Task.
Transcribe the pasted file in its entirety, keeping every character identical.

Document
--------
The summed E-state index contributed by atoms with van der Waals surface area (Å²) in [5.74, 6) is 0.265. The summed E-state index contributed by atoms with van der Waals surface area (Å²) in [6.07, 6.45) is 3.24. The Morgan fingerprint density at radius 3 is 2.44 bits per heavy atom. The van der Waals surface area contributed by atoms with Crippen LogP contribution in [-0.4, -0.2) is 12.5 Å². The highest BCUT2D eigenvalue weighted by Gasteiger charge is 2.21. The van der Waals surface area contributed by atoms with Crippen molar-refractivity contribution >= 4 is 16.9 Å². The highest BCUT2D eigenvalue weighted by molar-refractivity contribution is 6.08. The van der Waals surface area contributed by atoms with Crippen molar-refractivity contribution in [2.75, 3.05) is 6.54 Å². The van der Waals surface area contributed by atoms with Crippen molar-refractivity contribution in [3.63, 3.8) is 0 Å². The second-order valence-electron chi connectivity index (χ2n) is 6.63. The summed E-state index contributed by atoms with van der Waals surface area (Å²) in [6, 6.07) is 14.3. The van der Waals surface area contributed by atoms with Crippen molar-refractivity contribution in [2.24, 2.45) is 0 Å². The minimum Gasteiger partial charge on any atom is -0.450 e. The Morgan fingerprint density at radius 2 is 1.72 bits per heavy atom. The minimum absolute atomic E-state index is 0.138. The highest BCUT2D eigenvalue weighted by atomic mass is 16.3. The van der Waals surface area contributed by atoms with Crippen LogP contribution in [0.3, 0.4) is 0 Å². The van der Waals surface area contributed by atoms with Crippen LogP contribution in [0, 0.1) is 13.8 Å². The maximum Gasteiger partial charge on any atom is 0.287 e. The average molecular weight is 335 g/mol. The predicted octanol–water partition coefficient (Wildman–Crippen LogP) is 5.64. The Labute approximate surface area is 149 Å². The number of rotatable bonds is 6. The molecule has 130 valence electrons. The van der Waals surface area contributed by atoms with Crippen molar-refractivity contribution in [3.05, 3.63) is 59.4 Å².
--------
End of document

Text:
The summed E-state index contributed by atoms with van der Waals surface area (Å²) in [5.74, 6) is 0.265. The summed E-state index contributed by atoms with van der Waals surface area (Å²) in [6.07, 6.45) is 3.24. The Morgan fingerprint density at radius 3 is 2.44 bits per heavy atom. The van der Waals surface area contributed by atoms with Crippen LogP contribution in [-0.4, -0.2) is 12.5 Å². The highest BCUT2D eigenvalue weighted by Gasteiger charge is 2.21. The van der Waals surface area contributed by atoms with Crippen molar-refractivity contribution >= 4 is 16.9 Å². The highest BCUT2D eigenvalue weighted by molar-refractivity contribution is 6.08. The van der Waals surface area contributed by atoms with Crippen molar-refractivity contribution in [2.75, 3.05) is 6.54 Å². The van der Waals surface area contributed by atoms with Crippen molar-refractivity contribution in [3.63, 3.8) is 0 Å². The second-order valence-electron chi connectivity index (χ2n) is 6.63. The summed E-state index contributed by atoms with van der Waals surface area (Å²) in [6, 6.07) is 14.3. The van der Waals surface area contributed by atoms with Crippen molar-refractivity contribution in [2.24, 2.45) is 0 Å². The minimum Gasteiger partial charge on any atom is -0.450 e. The Morgan fingerprint density at radius 2 is 1.72 bits per heavy atom. The minimum absolute atomic E-state index is 0.138. The highest BCUT2D eigenvalue weighted by atomic mass is 16.3. The van der Waals surface area contributed by atoms with Crippen LogP contribution in [0.3, 0.4) is 0 Å². The van der Waals surface area contributed by atoms with Crippen LogP contribution in [0, 0.1) is 13.8 Å². The maximum Gasteiger partial charge on any atom is 0.287 e. The average molecular weight is 335 g/mol. The predicted octanol–water partition coefficient (Wildman–Crippen LogP) is 5.64. The Labute approximate surface area is 149 Å². The number of rotatable bonds is 6. The molecule has 130 valence electrons. The van der Waals surface area contributed by atoms with Crippen molar-refractivity contribution in [3.05, 3.63) is 59.4 Å².